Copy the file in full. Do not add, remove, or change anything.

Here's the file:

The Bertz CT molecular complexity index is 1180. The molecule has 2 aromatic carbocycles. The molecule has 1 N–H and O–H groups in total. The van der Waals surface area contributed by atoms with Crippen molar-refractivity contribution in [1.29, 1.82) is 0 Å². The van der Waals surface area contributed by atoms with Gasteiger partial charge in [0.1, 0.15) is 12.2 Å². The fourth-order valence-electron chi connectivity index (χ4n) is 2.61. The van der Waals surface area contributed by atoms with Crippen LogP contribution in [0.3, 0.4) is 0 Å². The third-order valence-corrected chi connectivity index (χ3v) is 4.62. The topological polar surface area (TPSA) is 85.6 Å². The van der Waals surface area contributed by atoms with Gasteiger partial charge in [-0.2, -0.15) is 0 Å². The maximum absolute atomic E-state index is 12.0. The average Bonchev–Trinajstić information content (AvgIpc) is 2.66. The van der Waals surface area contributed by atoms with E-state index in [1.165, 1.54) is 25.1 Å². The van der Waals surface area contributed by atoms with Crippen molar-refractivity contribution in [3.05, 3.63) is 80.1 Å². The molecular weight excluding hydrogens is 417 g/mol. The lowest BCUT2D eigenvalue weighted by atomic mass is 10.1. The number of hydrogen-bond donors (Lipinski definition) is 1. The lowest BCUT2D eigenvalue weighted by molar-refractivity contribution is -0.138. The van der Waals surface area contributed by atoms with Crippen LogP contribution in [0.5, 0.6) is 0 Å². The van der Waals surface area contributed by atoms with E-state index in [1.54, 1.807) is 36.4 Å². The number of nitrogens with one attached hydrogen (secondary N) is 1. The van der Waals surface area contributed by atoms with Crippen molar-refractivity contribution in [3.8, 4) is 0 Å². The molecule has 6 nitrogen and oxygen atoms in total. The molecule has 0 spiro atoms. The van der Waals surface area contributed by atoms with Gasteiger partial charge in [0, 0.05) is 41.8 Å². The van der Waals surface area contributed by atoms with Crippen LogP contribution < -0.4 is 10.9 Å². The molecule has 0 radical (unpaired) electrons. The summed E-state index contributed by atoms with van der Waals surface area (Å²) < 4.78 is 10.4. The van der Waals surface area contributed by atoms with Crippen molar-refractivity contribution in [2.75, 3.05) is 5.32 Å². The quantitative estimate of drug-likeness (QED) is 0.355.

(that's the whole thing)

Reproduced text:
The Bertz CT molecular complexity index is 1180. The molecule has 2 aromatic carbocycles. The molecule has 1 N–H and O–H groups in total. The van der Waals surface area contributed by atoms with Crippen molar-refractivity contribution in [1.29, 1.82) is 0 Å². The van der Waals surface area contributed by atoms with Gasteiger partial charge in [0.1, 0.15) is 12.2 Å². The fourth-order valence-electron chi connectivity index (χ4n) is 2.61. The van der Waals surface area contributed by atoms with Crippen LogP contribution in [0.3, 0.4) is 0 Å². The third-order valence-corrected chi connectivity index (χ3v) is 4.62. The topological polar surface area (TPSA) is 85.6 Å². The van der Waals surface area contributed by atoms with Gasteiger partial charge in [-0.2, -0.15) is 0 Å². The maximum absolute atomic E-state index is 12.0. The average Bonchev–Trinajstić information content (AvgIpc) is 2.66. The van der Waals surface area contributed by atoms with E-state index in [1.165, 1.54) is 25.1 Å². The van der Waals surface area contributed by atoms with Crippen molar-refractivity contribution in [3.05, 3.63) is 80.1 Å². The molecular weight excluding hydrogens is 417 g/mol. The lowest BCUT2D eigenvalue weighted by atomic mass is 10.1. The number of hydrogen-bond donors (Lipinski definition) is 1. The lowest BCUT2D eigenvalue weighted by molar-refractivity contribution is -0.138. The van der Waals surface area contributed by atoms with Crippen LogP contribution in [0.5, 0.6) is 0 Å². The van der Waals surface area contributed by atoms with E-state index in [1.54, 1.807) is 36.4 Å². The number of nitrogens with one attached hydrogen (secondary N) is 1. The van der Waals surface area contributed by atoms with Crippen molar-refractivity contribution in [3.8, 4) is 0 Å². The molecule has 6 nitrogen and oxygen atoms in total. The molecule has 0 spiro atoms. The van der Waals surface area contributed by atoms with Gasteiger partial charge in [0, 0.05) is 41.8 Å². The van der Waals surface area contributed by atoms with Crippen LogP contribution < -0.4 is 10.9 Å². The molecule has 0 radical (unpaired) electrons. The summed E-state index contributed by atoms with van der Waals surface area (Å²) < 4.78 is 10.4. The van der Waals surface area contributed by atoms with Crippen molar-refractivity contribution in [2.75, 3.05) is 5.32 Å². The quantitative estimate of drug-likeness (QED) is 0.355.